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Attention: You Are Now Entering a “No Phone Zone”

tech mindful

If you dream of a whole day without your digital device at hand, you’re probably like a lot of people who feel their smartphone has taken over their attention span. The idea of a vacation from notifications, alerts, and constant refreshing can seem like an impossible fantasy. But what if someone forced you into a “no phone zone” for a few hours?

Phone-free spaces are virtually impossible to create, which is why the company Yondr has developed a physical system for locking down smartphones. The company’s mission is to “provide a haven to engage with what you’re doing and who you’re doing it with,” and it seems there is ample demand for their solution. Music venues, comedy clubs, schools, and court rooms have all partnered with Yondr to require people to place their digital life on pause. The technology is relatively simple but very effective: All phones are slipped into a sleeve and locked with Yondr’s proprietary key.

WIRED magazine profiled Yondr recently, and the piece raises a number of upsides and concerns. While the technology does force audiences to forego their urge to text, document, and share their real-time life with the networked world, it’s worth remembering that people are doing so willingly. What about situations where people could be forced to blind their devices against their will? When does a polite request for presence and mindfulness become a gag order on free speech? While Yondr’s solution protects performers from intellectual property infringement and may enhance in-person interaction, it could just as easily be used to prevent documentation of abuses of power.

The need for Yondr connects to a profound issue, however, and that is the way in which our devices have trained us to engage in automatic, addiction-like behaviors.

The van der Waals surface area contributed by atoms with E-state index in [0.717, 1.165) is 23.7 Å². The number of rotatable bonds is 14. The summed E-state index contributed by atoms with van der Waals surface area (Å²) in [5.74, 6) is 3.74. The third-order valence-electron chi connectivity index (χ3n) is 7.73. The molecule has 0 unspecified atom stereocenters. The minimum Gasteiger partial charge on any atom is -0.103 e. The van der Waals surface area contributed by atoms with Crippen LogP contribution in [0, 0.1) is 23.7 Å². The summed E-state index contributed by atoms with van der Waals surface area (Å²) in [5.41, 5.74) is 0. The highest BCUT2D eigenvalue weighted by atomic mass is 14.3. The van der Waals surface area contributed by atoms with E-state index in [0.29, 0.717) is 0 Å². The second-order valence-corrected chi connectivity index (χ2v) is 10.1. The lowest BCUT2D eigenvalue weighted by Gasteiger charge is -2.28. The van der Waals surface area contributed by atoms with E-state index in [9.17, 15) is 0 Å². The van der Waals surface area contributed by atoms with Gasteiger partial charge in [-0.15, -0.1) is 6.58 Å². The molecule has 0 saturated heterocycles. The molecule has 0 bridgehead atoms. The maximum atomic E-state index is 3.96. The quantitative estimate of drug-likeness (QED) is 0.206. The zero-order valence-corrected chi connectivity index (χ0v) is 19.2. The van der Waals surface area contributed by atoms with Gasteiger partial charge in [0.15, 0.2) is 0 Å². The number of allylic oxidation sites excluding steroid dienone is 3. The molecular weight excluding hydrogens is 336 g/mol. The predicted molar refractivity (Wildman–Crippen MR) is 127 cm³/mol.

The Quest for Digital Detox

Now that the modern smartphone has been in society for a little more than a decade, we’re able to see beyond its obvious benefits and identify some of its social costs. We’re learning how interaction designers have learned to hijack our attention, and even come up with tricks to undo their magic.

While some may say we’ve unwittingly opened Pandora’s box, others see that we have an opportunity to adapt to our new power and opt-in to greater mindfulness. We’re even beginning to see investors flex their muscles in order to pressure companies like Apple to consider the impact of their ubiquitous devices.

NPR’s Morning Edition recently looked at how to power down in a wired world, and has a number of suggestions as to how identify device addiction as well as some solutions for cutting back.

At the core the issue is one of mindfulness. Are you compelled to look at your phone, even in conversations with others? Is your device interfering with your work, family time, or sleep? Have you noticed a downturn in your creativity? One particularly powerful piece of advice is the idea of a “Tech Shabbat,” a concept adapted from the Jewish Sabbath ritual day of rest.

While solutions like Yondr may help us curb our impulses, we should recognize that it is also a call to greater awareness. We are living into the adolescence of the smartphone age. As we mature, may we become more mindful of how we engage and what we share. While we cannot rewind the clock on innovation, we can learn to evolve alongside it.

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